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|IOWA FARM BUREAU APPLAUDS 2012 LEGISLATURE FOR PROTECTING PROPERTY TAXPAYERS, INCREASEING CONSERVATION FUNDING, AND AG PROTECTION PASSAGE|
|News Releases - Agribusiness|
|Written by Laurie Johns|
|Monday, 14 May 2012 13:17|
WEST DES MOINES, IOWA – May 10, 2012 – Iowa Farm Bureau Federation (IFBF), the largest grassroots farm organization in the state, applauds Iowa lawmakers for measures passed this year which protect property owners, increase conservation funding and protect responsible Iowa livestock farmers from fraud.
Several measures passed in this legislative session that impact property taxes paid by landowners and homeowners. IFBF applauds two legislative issues that directly impact property owners including a combined $27 million increase to the homestead property tax credit and ag land and family farm property tax credit, providing for direct property tax relief,” said IFBF President Craig Hill, a Milo crop and livestock farmer. Additionally, the legislature reinstated the statewide dollar cap to ensure that property tax contributions to the mental health system remain limited and controlled. “These efforts, along with fully funding the legislature’s K-12 education commitments, provide protections for property taxpayers and assure limited and controlled use of property tax dollars for these services.”
While IFBF had several priority issues win bi-partisan approval in the 2012 legislative session, members are particularly pleased to see increased conservation and water quality cost-share funding for programs which are currently experiencing a backlog of unfunded projects. “Farm Bureau members are pleased that lawmakers decided to increase state funding for incentive-based, voluntary conservation and water quality programs, including the Ag Drainage Well Closure program. Farmers know a ‘one size fits all’ approach doesn’t work when it comes to conservation measures, but they do know what works best on their land. Conservation measures such as buffer strips, terracing and other soil-protection and water quality measures have helped Iowa farmers reduce erosion by more than 30 percent since 1982, but requests for cost-share dollars to implement them have been grossly underfunded,” said Hill. The increase in the Ag Drainage Well Closure program and Conservation Cost-Share program will translate into enhanced water quality and soil conservation in Iowa.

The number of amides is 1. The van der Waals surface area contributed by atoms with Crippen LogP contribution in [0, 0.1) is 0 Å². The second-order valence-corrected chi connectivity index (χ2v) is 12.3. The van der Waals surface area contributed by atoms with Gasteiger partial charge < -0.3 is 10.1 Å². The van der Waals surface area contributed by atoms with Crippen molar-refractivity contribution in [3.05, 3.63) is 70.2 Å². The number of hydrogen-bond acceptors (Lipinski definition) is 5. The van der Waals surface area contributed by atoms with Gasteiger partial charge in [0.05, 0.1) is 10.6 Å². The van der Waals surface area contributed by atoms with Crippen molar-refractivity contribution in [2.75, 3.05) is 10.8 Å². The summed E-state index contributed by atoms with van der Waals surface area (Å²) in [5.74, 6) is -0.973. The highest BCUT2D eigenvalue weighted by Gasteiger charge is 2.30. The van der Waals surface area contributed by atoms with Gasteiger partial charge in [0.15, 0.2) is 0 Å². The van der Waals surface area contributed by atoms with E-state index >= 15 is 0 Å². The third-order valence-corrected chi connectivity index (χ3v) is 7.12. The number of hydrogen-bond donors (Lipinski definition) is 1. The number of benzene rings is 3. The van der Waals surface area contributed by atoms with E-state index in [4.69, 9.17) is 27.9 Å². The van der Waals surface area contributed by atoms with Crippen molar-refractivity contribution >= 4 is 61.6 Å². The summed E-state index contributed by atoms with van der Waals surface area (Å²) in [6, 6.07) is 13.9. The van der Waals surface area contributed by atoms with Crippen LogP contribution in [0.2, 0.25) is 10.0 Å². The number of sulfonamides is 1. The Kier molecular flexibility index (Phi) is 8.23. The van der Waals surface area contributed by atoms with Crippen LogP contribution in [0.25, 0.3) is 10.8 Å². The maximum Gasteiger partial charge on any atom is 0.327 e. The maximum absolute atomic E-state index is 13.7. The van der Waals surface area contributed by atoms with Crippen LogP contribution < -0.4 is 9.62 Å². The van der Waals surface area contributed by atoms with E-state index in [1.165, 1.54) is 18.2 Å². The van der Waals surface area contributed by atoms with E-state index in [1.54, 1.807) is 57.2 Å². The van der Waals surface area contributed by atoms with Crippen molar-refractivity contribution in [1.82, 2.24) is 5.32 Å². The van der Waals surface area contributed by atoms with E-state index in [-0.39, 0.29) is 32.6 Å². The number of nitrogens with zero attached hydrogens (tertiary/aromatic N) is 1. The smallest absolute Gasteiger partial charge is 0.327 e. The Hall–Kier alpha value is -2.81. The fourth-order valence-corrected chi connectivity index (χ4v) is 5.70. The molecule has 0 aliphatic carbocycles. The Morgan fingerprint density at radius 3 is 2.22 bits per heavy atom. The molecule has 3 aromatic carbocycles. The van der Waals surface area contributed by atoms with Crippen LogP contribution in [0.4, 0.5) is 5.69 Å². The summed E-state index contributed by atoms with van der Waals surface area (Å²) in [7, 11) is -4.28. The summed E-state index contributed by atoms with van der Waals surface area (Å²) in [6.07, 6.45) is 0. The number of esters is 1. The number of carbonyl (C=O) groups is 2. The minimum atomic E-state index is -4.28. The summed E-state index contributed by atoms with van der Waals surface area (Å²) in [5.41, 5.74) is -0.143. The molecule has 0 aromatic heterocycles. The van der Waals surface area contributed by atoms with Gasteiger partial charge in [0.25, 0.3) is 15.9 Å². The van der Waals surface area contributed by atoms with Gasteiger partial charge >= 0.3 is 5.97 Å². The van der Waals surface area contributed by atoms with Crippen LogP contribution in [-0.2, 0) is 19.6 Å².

Another high priority issue for Iowa family farmers which won passage in the 2012 legislature was the Agriculture Protection Bill. The bi-partisan House File (HF) 589 creates penalties for those who fraudulently gain access to a farm with the intent to cause harm. “It’s about misrepresentation of character,” said Hill. “Good farmers don’t want to think that someone is sitting on the sidelines, watching bad things happen, just because they have some covert motive.” HF 589 creates new penalties for those who make false statements to gain access to a farm, or misrepresent themselves on an employment application to hide their intended misconduct or purpose. It also penalizes organizations or persons who aid or abet someone who misrepresented facts to gain access to a crop or livestock farm.
Farm Bureau members will continue to work towards improving Iowa’s infrastructure, an area which was not addressed by this year’s legislature. “Many of Iowa’s roads and bridges are in need of significant structural improvements, and we continue to fall further behind every year. Clearly, this problem will not go away without additional funding; that’s why Farm Bureau members have identified a fuel tax increase as the most equitable, feasible funding method,” said Hill.
About Iowa Farm Bureau
The Iowa Farm Bureau Federation is a grassroots, statewide organization dedicated to enhancing the People, Progress and Pride of Iowa. More than 153,000 families in Iowa are Farm Bureau members, working together to achieve farm and rural prosperity. For more information about Farm Bureau and agriculture, visit the online media room at www.iowafarmbureau.com.
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